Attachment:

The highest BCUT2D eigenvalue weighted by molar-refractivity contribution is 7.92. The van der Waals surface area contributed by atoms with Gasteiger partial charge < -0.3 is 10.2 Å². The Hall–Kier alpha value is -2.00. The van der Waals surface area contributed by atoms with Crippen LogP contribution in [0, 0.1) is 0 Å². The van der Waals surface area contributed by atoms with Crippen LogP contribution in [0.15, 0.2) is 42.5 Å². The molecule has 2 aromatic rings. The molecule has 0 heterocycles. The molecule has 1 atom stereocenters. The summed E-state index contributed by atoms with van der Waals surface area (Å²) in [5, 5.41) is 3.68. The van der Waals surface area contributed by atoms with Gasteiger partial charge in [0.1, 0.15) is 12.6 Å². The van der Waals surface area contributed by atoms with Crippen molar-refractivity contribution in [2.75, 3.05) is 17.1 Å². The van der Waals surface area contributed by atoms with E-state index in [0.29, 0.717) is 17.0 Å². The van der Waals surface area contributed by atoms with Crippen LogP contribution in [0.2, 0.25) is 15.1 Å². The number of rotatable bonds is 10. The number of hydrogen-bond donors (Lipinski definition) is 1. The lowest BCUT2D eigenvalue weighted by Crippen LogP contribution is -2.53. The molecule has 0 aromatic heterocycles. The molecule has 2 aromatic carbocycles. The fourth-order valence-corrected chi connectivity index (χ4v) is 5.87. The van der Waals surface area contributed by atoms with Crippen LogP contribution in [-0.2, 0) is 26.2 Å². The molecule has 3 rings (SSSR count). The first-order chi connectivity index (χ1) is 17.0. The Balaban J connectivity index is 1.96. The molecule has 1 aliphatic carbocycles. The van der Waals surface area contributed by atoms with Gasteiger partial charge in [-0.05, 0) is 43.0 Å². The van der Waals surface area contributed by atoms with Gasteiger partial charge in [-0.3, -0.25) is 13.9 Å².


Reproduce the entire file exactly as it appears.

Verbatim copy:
The highest BCUT2D eigenvalue weighted by molar-refractivity contribution is 7.92. The van der Waals surface area contributed by atoms with Gasteiger partial charge < -0.3 is 10.2 Å². The Hall–Kier alpha value is -2.00. The van der Waals surface area contributed by atoms with Crippen LogP contribution in [0, 0.1) is 0 Å². The van der Waals surface area contributed by atoms with Crippen LogP contribution in [0.15, 0.2) is 42.5 Å². The molecule has 2 aromatic rings. The molecule has 0 heterocycles. The molecule has 1 atom stereocenters. The summed E-state index contributed by atoms with van der Waals surface area (Å²) in [5, 5.41) is 3.68. The van der Waals surface area contributed by atoms with Gasteiger partial charge in [0.1, 0.15) is 12.6 Å². The van der Waals surface area contributed by atoms with Crippen molar-refractivity contribution in [2.75, 3.05) is 17.1 Å². The van der Waals surface area contributed by atoms with E-state index in [0.29, 0.717) is 17.0 Å². The van der Waals surface area contributed by atoms with Crippen LogP contribution in [0.2, 0.25) is 15.1 Å². The number of rotatable bonds is 10. The number of hydrogen-bond donors (Lipinski definition) is 1. The lowest BCUT2D eigenvalue weighted by Crippen LogP contribution is -2.53. The molecule has 0 aromatic heterocycles. The molecule has 2 aromatic carbocycles. The fourth-order valence-corrected chi connectivity index (χ4v) is 5.87. The van der Waals surface area contributed by atoms with Crippen LogP contribution in [-0.2, 0) is 26.2 Å². The molecule has 3 rings (SSSR count). The first-order chi connectivity index (χ1) is 17.0. The Balaban J connectivity index is 1.96. The molecule has 1 aliphatic carbocycles. The van der Waals surface area contributed by atoms with Gasteiger partial charge in [-0.05, 0) is 43.0 Å². The van der Waals surface area contributed by atoms with Gasteiger partial charge in [-0.3, -0.25) is 13.9 Å².